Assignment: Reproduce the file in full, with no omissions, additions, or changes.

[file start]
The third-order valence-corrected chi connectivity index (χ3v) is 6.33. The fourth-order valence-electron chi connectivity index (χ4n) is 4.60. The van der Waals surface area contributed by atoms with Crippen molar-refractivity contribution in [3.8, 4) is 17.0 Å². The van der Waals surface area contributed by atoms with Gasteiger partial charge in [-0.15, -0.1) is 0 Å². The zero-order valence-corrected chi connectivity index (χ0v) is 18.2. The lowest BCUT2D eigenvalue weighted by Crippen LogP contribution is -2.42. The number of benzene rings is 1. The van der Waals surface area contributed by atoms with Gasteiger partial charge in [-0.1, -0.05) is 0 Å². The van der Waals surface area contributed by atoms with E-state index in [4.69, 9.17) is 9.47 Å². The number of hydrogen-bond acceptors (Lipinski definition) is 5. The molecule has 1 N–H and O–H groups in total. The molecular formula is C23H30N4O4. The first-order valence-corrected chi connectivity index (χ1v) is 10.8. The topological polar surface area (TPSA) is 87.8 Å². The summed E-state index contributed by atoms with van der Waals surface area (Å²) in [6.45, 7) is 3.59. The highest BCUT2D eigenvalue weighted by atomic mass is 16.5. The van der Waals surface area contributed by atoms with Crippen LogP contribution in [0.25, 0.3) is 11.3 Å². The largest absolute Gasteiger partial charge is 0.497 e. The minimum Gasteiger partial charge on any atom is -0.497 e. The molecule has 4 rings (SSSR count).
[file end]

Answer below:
The third-order valence-corrected chi connectivity index (χ3v) is 6.33. The fourth-order valence-electron chi connectivity index (χ4n) is 4.60. The van der Waals surface area contributed by atoms with Crippen molar-refractivity contribution in [3.8, 4) is 17.0 Å². The van der Waals surface area contributed by atoms with Gasteiger partial charge in [-0.15, -0.1) is 0 Å². The zero-order valence-corrected chi connectivity index (χ0v) is 18.2. The lowest BCUT2D eigenvalue weighted by Crippen LogP contribution is -2.42. The number of benzene rings is 1. The van der Waals surface area contributed by atoms with Gasteiger partial charge in [-0.1, -0.05) is 0 Å². The van der Waals surface area contributed by atoms with E-state index in [4.69, 9.17) is 9.47 Å². The number of hydrogen-bond acceptors (Lipinski definition) is 5. The molecule has 1 N–H and O–H groups in total. The molecular formula is C23H30N4O4. The first-order valence-corrected chi connectivity index (χ1v) is 10.8. The topological polar surface area (TPSA) is 87.8 Å². The summed E-state index contributed by atoms with van der Waals surface area (Å²) in [6.45, 7) is 3.59. The highest BCUT2D eigenvalue weighted by atomic mass is 16.5. The van der Waals surface area contributed by atoms with Crippen LogP contribution in [0.25, 0.3) is 11.3 Å². The largest absolute Gasteiger partial charge is 0.497 e. The minimum Gasteiger partial charge on any atom is -0.497 e. The molecule has 4 rings (SSSR count).